11. John Minehan says:

    If it does.
    OBOR makes little economic sense. On the other hand, I think the overwhelming reason fir it is to promote stability in the PRC itself.

  12. Something I’ve wondered about too. As some of you know I do a lot of cruising and I’ve seen a lot of container ships mooching along with 2000-3000 containers on them. That’s a lot of high-speed trains. My assumption is that long-distance trade used to be high-value low-volume goods like silk, spices, precious metals. Nowadays it’s high-volume low-value goods. Perhaps the trains will do the former and ships the latter.
    But China has mountains of money and is an engineer’s playground. Books like Jeff Brown’s 44 days describe superhighways on stilts all over the place. So, you have the money, why not do it? And the USN can’t get at it.

  13. blue peacock says:

    “But China has mountains of money…”
    Indeed, they have mountains of Renminbi and can print that to their hearts content. And of course their banks can expand balance sheets too at will…in Renminbi. But….they don’t have mountains of USD. In fact they’re rather short of it currently. BRI requires lots of USD. Look at what is happening in Pakistan & Sri Lanka & Tanzania where BRI projects are not being funded as planned.
    If Trump expands the “trade” dispute to investment too by preventing US entities from financing any CCP linked entity that would be a world of hurt for Xi and his CCP politburo. China’s banking system as a ratio to GDP is something to behold. Of course the usual argument is that the working people can always bail them out.

  14. Johnb says:

    Being North American if you want to connect with other markets you have to look to seaborne trade, yet within North America it was the railroads that connected the interior to the sea board and external markets. China has historically traded at distance via land corridors, there was but one short period when significant ocean voyaging took place then was abandoned as policy. In our times strategically of course it allows China to expand its influence outside the reach of the US Navy. For Russia it means it becomes the centre of a whole new trading economy with the Chinese market at one end balanced by the West European market at the other. In effect the essential link between the two largest global trading economies. Container shipping will remain the least cost option but the new/upgraded rail corridors will be more time efficient for the markets of concern.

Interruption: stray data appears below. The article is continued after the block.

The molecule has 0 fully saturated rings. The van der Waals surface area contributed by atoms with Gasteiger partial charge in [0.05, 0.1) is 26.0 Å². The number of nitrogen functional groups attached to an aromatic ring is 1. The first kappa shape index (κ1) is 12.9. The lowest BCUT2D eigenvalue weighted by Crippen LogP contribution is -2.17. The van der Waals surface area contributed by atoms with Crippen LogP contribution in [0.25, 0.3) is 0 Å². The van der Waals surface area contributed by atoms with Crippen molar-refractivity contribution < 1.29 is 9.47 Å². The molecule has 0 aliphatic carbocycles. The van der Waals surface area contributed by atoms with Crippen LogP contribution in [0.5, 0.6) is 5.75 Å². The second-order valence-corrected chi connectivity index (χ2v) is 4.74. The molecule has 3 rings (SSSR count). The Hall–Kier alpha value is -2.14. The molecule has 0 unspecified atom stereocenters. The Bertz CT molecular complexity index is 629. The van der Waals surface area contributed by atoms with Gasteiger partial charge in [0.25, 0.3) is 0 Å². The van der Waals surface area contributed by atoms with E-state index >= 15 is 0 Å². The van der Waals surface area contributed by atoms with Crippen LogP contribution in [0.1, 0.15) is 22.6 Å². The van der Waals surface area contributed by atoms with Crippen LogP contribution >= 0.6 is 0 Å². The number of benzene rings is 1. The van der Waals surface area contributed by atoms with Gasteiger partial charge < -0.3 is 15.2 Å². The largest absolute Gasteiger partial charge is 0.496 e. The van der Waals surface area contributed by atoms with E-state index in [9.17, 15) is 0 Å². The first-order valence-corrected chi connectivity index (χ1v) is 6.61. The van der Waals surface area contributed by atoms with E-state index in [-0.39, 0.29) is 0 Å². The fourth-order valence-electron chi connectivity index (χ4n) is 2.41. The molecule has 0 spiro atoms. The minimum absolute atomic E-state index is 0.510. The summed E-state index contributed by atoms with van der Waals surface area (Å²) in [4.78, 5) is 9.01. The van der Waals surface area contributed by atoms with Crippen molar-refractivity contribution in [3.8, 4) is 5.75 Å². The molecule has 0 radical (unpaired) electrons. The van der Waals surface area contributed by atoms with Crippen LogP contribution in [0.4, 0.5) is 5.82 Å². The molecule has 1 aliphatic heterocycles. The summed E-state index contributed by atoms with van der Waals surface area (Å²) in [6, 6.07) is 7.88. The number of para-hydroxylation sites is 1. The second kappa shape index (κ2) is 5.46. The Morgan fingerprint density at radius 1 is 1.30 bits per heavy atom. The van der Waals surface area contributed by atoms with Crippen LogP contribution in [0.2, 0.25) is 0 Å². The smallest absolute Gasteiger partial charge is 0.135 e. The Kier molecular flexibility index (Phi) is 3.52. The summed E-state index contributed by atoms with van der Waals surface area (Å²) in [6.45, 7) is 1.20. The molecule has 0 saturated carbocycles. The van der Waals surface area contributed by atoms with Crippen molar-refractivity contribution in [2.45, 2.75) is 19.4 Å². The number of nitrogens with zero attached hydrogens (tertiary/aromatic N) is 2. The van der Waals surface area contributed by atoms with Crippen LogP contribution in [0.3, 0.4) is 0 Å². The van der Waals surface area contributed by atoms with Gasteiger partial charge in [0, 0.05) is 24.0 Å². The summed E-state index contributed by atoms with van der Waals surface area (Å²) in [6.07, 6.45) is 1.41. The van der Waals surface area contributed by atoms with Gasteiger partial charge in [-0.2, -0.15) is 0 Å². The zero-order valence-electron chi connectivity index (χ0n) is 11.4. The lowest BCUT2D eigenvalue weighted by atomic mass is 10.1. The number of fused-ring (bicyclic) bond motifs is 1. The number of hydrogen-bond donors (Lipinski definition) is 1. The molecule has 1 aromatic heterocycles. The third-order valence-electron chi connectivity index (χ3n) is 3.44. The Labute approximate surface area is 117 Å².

15. Sure, but China has already done a thousand impossible things. Most of us in this group can remember when China built dams by getting a million people with a million buckets and spades. Long time ago. But really only 30-40 years.
    I wouldn’t make any bets against Baba Beijing.

  16. Eugene Owens says:

    Fred –
    It was not Yevmenov himself; it was his Aide. Maybe his statement was just meant to give comfort to the bereaved by hinting that their lost ones died saving the world?
    Or perhaps the statement was true and they were trying to recover nuclear tipped torpedo or cruise missile from the Kursk? Those were reported as recovered long ago but I recall there were some doubters.
    Or perhaps they were nosing around the K-278 Komsomolets which sank in 89 at a depth of 1680 meters. The Losharik could supposedly dive at least twice as deep as your NR-1. She, the Komsomolets, also was nuke weapon capable. But then Bear Island is a long way from Olenya Guba.

  17. JamesT says:

    It seems to me that shortening the supply chain time wise (with high speed rail) can provide a lot of economic benefits. When a customer in Germany buys something on, the order is electronically routed to a factory in China, the item is manufactured an hour later and put on a high speed train for delivery to that German city, and then placed in the customer’s mailbox a few hours later … the problems and costs of inventory carrying and management (which I was memorably taught by playing The Beer Game in University) are wrung out of the system.

  18. aleksandar says:

    You have to take in account others things
    1 – Security, train will be a more secure asset
    2- Trains can stop nearly everywhere to load/unload it’s more than a one way asset. As OBOR is also a development project, it makes sense to set up logistical hubs from Pekin to Hambourg.
    OBOR is ” inland ” from east to west,so you can all along send goods north and south.
    Speed has no importance, maritime way from china to europe is from 24 to 30 days.
    An average goods train (150 km/h & 18 hours/day -200 boxes )will need only 4 days from Pekin to Hambourg.
    24 trains per day = 4800 boxes
    What is OBOR ?
    A revolution, sir.
    Half of the world will turn theirs eyes from sea to mainland.

  19. Phil Espin says:

    One point not made here about OBOR compared to sea transport is that OBOR is sea level rise proof. Sea transport faces the inundation of all major facilities over the next 50 years, land transport across Asia, not so much. What are the chances that the required infrastructure investment to replace all port facilities will be found in the US when it cannot be found to upgrade your road infrastructure, particularly bridges?